It has felt like interplanetary travel to come to Bukoba. I can mostly make sense of things -- ahh, those two people must be selling something, those people are having some sort of political rally, he's sending SMS messages on his cellphone -- yet there is so much that I can't begin to comprehend. I wish I had some sort of cultural key that would help me translate the world around me!
The interviews have gone very well...I can't say too much since I'm going to come back to New York and go into the studio with Jad and/or Robert and tell them what I discovered about Omunepo and we like to preserve the surprise and discovery in that moment (and Jad may be reading this.) But, I can tell you about what I did yesterday.
The Lutheran church in Bukoba is connected to a church in New York City and happens to have a volunteer from Hell's Kitchen in Manhattan who is teaching at Kibeta middle school. Her name is Gayle and she proudly furnished her WNYC umbrella for me yesterday. I wanted to go to the school where this outbreak occured, so she contacted the pastor of the Lutheran church up there and arranged for us to go to church with him.
I hired a car to take us an hour up the windy, bumpy, rocky red dirt road to Kashasha Village. It was pouring rain and we arrived a little late. When the two white women entered the church -- one fully decked out with a shotgun mic and headphones -- you could have heard a ant crawl across the concrete floor. Every eye was trained on my microphone. The service lasted over 2 hours and included a rather hilarious performance by the vocational secondary school students of the story from the gospel of Luke about Lazarus and the Rich Man. I thought it particularly funny that the rich man spoke english while all the other actors spoke kiswahili and the local tribal language, Haya.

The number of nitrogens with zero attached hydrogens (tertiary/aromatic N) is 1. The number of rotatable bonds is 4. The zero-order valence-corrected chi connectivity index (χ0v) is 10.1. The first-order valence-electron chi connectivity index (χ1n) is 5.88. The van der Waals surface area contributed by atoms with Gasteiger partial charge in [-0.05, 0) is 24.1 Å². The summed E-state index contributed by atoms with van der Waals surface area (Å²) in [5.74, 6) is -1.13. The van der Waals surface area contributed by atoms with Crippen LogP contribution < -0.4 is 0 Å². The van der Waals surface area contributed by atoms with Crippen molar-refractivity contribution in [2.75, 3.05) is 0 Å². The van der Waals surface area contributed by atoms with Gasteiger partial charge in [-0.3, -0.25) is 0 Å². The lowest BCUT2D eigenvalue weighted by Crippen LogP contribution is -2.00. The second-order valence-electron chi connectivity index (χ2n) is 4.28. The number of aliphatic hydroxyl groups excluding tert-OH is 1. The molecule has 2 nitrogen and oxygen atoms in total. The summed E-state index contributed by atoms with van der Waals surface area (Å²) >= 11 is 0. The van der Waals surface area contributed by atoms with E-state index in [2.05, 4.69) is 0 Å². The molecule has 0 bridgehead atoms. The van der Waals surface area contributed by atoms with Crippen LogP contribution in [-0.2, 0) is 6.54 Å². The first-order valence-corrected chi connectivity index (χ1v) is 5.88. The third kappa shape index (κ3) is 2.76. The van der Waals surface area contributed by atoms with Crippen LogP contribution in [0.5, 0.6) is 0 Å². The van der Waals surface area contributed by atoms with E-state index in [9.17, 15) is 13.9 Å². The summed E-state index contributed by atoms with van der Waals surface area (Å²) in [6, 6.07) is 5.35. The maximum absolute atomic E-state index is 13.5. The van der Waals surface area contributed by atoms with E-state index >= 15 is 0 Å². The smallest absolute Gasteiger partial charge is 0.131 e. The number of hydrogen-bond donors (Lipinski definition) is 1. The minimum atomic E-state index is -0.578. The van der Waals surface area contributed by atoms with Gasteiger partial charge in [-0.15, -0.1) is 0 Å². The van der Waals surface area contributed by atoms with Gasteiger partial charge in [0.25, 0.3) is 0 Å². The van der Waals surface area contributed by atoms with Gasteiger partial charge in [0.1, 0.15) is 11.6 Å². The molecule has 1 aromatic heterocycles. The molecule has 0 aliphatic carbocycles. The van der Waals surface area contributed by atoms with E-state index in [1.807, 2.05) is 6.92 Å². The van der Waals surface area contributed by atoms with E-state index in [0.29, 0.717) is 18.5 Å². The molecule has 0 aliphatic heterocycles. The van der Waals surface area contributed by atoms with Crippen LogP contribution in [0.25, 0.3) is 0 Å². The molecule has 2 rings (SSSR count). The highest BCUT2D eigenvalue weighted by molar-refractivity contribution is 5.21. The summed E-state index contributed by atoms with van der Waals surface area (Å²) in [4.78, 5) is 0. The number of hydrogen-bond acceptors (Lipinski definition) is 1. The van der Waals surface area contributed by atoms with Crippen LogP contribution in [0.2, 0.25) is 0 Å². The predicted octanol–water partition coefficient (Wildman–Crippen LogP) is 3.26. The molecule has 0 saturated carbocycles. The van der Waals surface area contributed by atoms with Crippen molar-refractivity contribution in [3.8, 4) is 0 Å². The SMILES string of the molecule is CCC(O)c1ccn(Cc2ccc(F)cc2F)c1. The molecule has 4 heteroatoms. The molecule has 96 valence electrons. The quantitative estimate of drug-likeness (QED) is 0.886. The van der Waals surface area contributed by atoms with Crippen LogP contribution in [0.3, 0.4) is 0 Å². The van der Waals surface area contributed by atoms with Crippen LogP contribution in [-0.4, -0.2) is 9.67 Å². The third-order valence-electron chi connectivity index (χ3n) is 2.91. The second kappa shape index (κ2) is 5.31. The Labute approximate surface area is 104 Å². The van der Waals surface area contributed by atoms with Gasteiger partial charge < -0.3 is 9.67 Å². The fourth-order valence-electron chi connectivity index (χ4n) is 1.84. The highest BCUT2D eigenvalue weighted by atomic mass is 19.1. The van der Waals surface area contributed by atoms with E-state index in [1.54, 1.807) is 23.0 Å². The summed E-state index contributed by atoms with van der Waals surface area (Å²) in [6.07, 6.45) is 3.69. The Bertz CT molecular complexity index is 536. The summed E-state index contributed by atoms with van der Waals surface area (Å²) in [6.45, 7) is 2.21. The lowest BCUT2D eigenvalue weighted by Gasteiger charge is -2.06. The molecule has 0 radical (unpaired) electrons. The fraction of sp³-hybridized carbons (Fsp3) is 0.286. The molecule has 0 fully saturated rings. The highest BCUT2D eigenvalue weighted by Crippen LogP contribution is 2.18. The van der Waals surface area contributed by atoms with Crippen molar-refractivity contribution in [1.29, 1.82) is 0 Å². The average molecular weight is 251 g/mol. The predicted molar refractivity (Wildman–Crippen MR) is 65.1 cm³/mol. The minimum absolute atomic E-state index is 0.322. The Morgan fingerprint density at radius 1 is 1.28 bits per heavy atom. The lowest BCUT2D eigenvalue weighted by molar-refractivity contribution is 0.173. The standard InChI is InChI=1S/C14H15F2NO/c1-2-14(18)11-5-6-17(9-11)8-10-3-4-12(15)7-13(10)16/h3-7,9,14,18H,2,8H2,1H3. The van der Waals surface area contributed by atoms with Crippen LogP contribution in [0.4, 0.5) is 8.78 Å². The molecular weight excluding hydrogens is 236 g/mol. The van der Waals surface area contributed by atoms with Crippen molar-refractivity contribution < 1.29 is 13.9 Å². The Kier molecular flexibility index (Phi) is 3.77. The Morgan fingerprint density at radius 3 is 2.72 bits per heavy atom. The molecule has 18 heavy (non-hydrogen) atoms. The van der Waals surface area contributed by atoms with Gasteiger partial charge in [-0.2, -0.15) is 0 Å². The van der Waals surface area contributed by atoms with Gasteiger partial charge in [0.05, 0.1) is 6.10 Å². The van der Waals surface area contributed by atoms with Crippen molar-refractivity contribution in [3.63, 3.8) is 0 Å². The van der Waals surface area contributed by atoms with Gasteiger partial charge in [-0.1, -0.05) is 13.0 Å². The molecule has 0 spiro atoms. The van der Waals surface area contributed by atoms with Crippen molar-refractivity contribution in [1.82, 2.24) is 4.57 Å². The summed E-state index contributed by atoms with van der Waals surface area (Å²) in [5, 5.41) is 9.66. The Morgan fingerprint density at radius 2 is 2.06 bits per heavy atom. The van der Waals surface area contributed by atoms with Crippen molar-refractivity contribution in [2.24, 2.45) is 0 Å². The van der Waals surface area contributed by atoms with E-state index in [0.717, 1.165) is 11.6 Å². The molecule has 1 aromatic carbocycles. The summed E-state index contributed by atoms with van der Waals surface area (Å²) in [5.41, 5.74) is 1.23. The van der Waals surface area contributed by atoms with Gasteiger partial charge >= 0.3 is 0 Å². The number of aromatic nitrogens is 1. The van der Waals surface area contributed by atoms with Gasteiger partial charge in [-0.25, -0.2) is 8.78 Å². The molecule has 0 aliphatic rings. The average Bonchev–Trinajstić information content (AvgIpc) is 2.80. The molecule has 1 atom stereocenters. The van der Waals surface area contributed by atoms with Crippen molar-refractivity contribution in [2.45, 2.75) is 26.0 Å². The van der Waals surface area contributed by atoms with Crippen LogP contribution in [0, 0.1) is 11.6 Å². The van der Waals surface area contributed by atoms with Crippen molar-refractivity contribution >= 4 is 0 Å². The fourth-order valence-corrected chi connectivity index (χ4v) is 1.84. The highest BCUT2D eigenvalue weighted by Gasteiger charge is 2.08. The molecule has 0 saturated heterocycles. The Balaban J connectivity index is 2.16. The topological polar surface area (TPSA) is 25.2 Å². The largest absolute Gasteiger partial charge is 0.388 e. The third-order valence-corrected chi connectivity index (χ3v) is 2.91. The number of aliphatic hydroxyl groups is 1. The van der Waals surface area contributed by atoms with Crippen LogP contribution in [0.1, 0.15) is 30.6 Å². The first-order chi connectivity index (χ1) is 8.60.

The conclusion of the church proceedings is for all the congregants to file out and conduct an auction of fruit and goods to benefit the church. Someone bought for Gayle and me a bag of passionfruit and a bag of oranges. It feels quite strange to be given gifts from people who have so little, but of course we could not refuse them.
Then, after the final prayer, the pastor made an announcement that I was here to talk about the epidemic of Omunepo with the elders and he invited them to join me inside the church. We sat in a circle, about 16 elders and me, and it was something of a group disussion on the topic - with the pastor translating for me. Many were in their late 60s and 70s and remembered the events quite well. At one point, one began singing a song -- the laughing song -- and soon the entire circle was singing and I was laughing and laughing. But, it's ok, we were all able to stop laughing without any trouble at all.
Then, the pastor took us around the site where this Omunepo is reported to have begun. It's now a vocational school where he is the headmaster. Another epidemic, AIDS, has ravished this region and much of his difficulties as a school headmaster are compounded by the masses of orphans which are here and unable to pay school fees.
On Saturday night, I went to the beach with a group of European aid workers...some of whom are volunteers at an orphanage here. They told me that it is quite common for rural children to be told, after their parents have died of HIV, to walk to Bukoba and look for work. These are children of 8,9 years old. They come to town with bloody feet from DAYS of walking and have no money, no family. A crazy older woman takes them in -- she has over a hundred -- but she is crazy and she beats them and is sometimes quite awful to them. "But she does take them in" a canadian said with resignation. "How do I get Angelina Jolie to come here?" I asked, jokingly to lighten the mood. I was told that the Tanzanian state forbids foreign adoption, but provides no assistance at all for orphans.
Today, I'll visit the HIV ward of the government hospital here, where there is an elderly doctor who knows all about Omunepo. It's a nice thing to talk with these people about such a bizarre and humorous occurance...but I can't help but feel like it is a distraction, a tangent, from the real story of this region.